The Sexual Revolution

The Sexual Revolution (the 1960s-1980s), also known as the time of sexual liberation, marked a time that involved the rejection of typical gender roles. It was a social movement that challenged what individuals had previously seen as sexual norms. Acceptance for intercourse outside of monogamous, heterosexual, marriages increased which gave individuals more freedom as well as a feeling of being less deviant. The first issue of playgirl came out, and new contraceptives hit the market. The availability of the pill in particular gave women power and control which they had never before had in this way (Crooks, 2011). In the 1960s, Intrauterine devices (IUDs) first began being manufactured and marketed in the United states, which gave women even more options in terms of methods for birth control (Kathleen, 2011).


In 1965, and the years to come, there were numerous advances that occurred that played a part in showing that sex without procreation could be okay. 1965 was the year that the use of contraceptives became legal for married couples and in 1972, contraceptives were legalized for unmarried couples as well. 1973 was a vital year that involved an increasing availability and popularity of self help books as well as the legalization of abortion. Prior to abortion being legalized, individuals found guilty in certain states could be charged with murder, manslaughter, or other felonies. This was also the year that homosexuality was removed from the Diagnostic and Statistical Manual of Mental Disorders, also known as the DSM (Crooks, 2011).

The video below, which pertains to the times before abortion was legalized, demonstrates how much views changed during the sexual revolution and what women’s views were prior to it.


Video retrieved from: 86I


In the 1980s and 1990s, Hormonal birth control methods expanded to include injections and implants. Low-dose pills were also introduced. In 1992, emergency contraception became more widely available as well.

A Look into the Present Day

Today, it is not nearly as taboo to discuss one’s sexuality, and sexual education has become more and more important. Still, more advances have been made in terms of birth control. Improvements have been made for various methods of birth control, and as a result safety and effectiveness have increased. Some advances include the he hormonal patch, new types of injections, vaginal rings, and female sterilization. There is still more to learn however; more research will be needed to invent woman –controlled methods that are more effective in protecting against potential sexual diseases.

Since the 1960s, many LGBT people in the West, particularly those in major metropolitan areas, have developed a so-called “gay culture”. To many, gay culture is exemplified by the gay pride movement, with annual parades and displays of rainbow flags. Yet not all LGBT people choose to participate in “queer culture”, and many gay men and women specifically decline to do so.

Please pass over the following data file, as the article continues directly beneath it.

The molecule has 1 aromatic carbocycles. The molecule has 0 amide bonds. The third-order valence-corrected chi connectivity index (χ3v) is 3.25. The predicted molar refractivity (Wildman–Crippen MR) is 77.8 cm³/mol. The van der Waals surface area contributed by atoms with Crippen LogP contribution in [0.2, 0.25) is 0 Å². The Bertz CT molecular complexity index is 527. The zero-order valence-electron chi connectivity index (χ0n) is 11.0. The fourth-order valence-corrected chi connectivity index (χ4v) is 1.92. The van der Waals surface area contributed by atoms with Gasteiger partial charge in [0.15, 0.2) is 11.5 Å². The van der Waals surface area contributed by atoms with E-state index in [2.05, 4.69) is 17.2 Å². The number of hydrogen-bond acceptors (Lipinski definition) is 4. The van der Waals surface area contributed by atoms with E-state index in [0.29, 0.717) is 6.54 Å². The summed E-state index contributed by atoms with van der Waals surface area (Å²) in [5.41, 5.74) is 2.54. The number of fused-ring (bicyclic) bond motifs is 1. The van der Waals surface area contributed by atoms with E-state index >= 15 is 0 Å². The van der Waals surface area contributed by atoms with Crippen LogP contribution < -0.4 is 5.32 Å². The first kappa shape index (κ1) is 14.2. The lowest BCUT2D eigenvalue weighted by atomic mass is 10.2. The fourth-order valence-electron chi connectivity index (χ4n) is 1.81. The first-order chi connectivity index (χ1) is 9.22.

Following President Obama’s election in 2008, his administration’s policies expanded funding that included comprehensive contraceptive and sex education as opposed to abstinence-only programs. As a result of reliable birth control methods, couples can engage in sexual intimacy without risking an unwanted pregnancy, and children are more likely to be born to parents that are emotionally and financially prepared for them. Rates of abortions have also consequently decreased, and finally, women have more equal power with men in modern society as a result of being able to control their own bodies.

Though there are still stigmas surrounding women who express their sexuality, and negative views towards certain sexual practices, there is also more acceptance than ever for different sexual practices and individuals who perhaps act in ways that have previously been seen as “deviant”.



Bullfrog Films. Before Abortion was Legal. Retrieved from 86I

Crooks, R., & Baur, K. (2011). Our sexuality (11th ed.). Belmont, CA: Wadsworth.

London, Kathleen. The History of Birth Control. Retrieved from

Zeldes, Kiki. (2005). Birth Control: A Brief History of Birth Control. Retrieved from




2 Responses to “The Sexual Revolution”

  1. […] A rational and factually coherent explanation for the collapse of marriage is the spread of liberal views towards sex outside of marriage, divorce, and unwed child-bearing. Since Gallup began polling Americans on these issues in 2001, moral acceptance of sex between unmarried men and women rose from 53% to 72%, divorce from 59% to 77%, and having a baby out of wedlock from 45% to 66%. These changes took place in only the last 19 years, and much larger ones surely occurred during the sexual revolution that began in the 1940s and burgeoned in the 1960s to 1980s. […]

  2. […] life were considered special, and as such, not to be sullied by broadcasting them to the world. The Sexual Revolution of the 1960s-1980s reframed privacy as pathologic repression. During those decades, sexual […]